Blog-Buddies, an interesting thread has developed here related to the New Age custom of saying or writing “Blessings.”
Since many of us have been thinking about this lately, I’m going to add some new thoughts, then consolidate some of the exchanges so far and then cross-post various comments that would have been here… had this post already existed. (Hope this makes sense. I also hope I used the term “cross-post” correctly. If there’s a better word, please tell me. Most of my slang is stuck in the 1950’s and I am slowly crawling my way forward into current language.)
Turning the other cheek, then blessing. Why exactly?
Just yesterday, I had a session with Gladys. She was raised in a Fundamentalist family that was so very, very into religion that Gladys has spent years pulling herself out, then putting herself back together.
This family’s version of religion is rife with cult-like qualities. Brave Gladys has moved out a great deal of limiting STUFF related to her coercive upbringing. As Thanksgiving holidays approach, Gladys has been considering how to get through the required visit to her abusive relatives.
Moving out one cord of attachment at a time, Gladys is finding it easier to question ideals she was taught as a child. They include “Turn the other cheek” and “Bless those who hate you.”
Not an easy thing to do within one’s own family. Nor is it necessarily required, right?
Scriptural accounts of the life of Jesus weren’t written until centuries after his life. So who really knows how distorted they are? Even so, the New Testament doesn’t necessarily portray Jesus as a wimp. When he overturned the tables of the moneychangers in the temple, for instance, I’m not aware that he followed up with “And before I go, blessings to you!”
Gladys has clearer thinking about her family now, with less STUFF pulling her back into past patterns of practicing religion as taught to her back in the day, where “Turn the other cheek” meant “Listen to what your mother and brothers tell you, believe it, and never question a thing.” Without the religious overlay, it becomes clear that this highly dysfunctional family had a custom of scapegoating Gladys.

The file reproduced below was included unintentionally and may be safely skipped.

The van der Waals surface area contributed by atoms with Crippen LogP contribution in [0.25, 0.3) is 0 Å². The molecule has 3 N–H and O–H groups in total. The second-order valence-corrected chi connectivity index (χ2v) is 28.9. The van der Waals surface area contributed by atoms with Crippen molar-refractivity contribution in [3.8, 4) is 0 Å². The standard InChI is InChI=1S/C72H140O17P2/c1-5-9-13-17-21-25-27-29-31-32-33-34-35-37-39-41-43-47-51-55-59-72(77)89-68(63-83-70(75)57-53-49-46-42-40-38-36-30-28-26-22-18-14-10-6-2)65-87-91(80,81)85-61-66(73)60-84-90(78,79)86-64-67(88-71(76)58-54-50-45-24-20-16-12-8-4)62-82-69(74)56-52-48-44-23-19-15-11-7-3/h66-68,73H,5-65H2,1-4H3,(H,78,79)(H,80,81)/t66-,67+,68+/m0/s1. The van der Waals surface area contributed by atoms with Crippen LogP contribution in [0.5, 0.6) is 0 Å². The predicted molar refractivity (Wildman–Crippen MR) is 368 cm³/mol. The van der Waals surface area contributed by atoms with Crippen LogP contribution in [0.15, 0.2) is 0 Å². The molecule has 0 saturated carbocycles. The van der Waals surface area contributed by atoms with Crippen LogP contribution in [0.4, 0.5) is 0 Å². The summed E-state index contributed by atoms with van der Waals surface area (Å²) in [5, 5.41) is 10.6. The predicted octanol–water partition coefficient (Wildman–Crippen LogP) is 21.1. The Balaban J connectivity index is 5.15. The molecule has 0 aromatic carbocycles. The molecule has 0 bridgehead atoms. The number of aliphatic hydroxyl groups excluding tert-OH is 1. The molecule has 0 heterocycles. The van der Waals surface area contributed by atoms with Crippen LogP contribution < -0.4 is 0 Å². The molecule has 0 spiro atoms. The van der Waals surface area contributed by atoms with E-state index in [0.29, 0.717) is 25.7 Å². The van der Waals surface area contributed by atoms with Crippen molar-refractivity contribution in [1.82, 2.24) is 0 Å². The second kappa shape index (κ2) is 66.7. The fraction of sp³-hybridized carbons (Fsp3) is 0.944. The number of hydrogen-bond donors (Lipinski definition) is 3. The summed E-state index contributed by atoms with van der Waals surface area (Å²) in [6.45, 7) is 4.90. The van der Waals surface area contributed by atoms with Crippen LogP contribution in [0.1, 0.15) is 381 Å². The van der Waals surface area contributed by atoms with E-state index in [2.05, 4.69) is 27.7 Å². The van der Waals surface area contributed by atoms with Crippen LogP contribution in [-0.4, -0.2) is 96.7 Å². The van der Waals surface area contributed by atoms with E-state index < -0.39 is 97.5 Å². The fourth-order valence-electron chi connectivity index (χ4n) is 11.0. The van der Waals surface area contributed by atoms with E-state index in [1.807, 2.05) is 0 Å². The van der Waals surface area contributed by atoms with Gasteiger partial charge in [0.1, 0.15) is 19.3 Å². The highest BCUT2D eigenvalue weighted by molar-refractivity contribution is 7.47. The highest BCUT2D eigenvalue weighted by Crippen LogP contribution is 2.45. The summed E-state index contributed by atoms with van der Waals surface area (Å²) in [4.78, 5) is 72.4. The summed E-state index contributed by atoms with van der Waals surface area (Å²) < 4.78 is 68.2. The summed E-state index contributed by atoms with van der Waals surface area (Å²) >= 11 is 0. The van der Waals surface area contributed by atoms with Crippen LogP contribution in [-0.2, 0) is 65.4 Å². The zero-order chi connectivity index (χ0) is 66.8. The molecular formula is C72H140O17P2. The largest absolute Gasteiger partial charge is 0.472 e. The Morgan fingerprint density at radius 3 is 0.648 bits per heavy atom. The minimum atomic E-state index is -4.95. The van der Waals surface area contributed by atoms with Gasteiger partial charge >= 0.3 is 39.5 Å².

Since when did Jesus teach hatred and scapegoating?
Right after the session with Gladys, I moved on to facilitate a session with Joe. His family was physically abusive as well as emotionally abusive. Continuing in our systematic removal of vile cords of attachment related to family members, I learned for the first time about Joe’s brother “Cuddles.”
Oboy! That Cuddles is interesting. One time, Joe and Cuddles were walking down a street in Chicago. Seemingly out of nowhere, Cuddles began to rage at Joe, culminating in Cuddles screaming at him and using the N-word. (Neither Joe nor Cuddles is an African-American, by the way.)
Joe’s last interaction with Cuddles featured this fascinating brother calling him and another sibling “The Anti-Christ.”
In a way that shows a certain inclusiveness, doesn’t it? Why limit bestowing the title of “The Anti-Christ” to just one family member?
Then Cuddles explained his Christian values further by punching the third brother, moving out “unnecessary” teeth, etc. Soon afterwards, Cuddles was physically moved, himself, courtesy of some police officers… directly into the slammer.
Joe, like his Christian brothers, and Gladys, has been raised to turn the other cheek, pray for others, etc. I’d call it a “breakthrough” that Joe didn’t respond by adjusting his cheeks. Instead he called the cops.
Does caring about God require being a victim?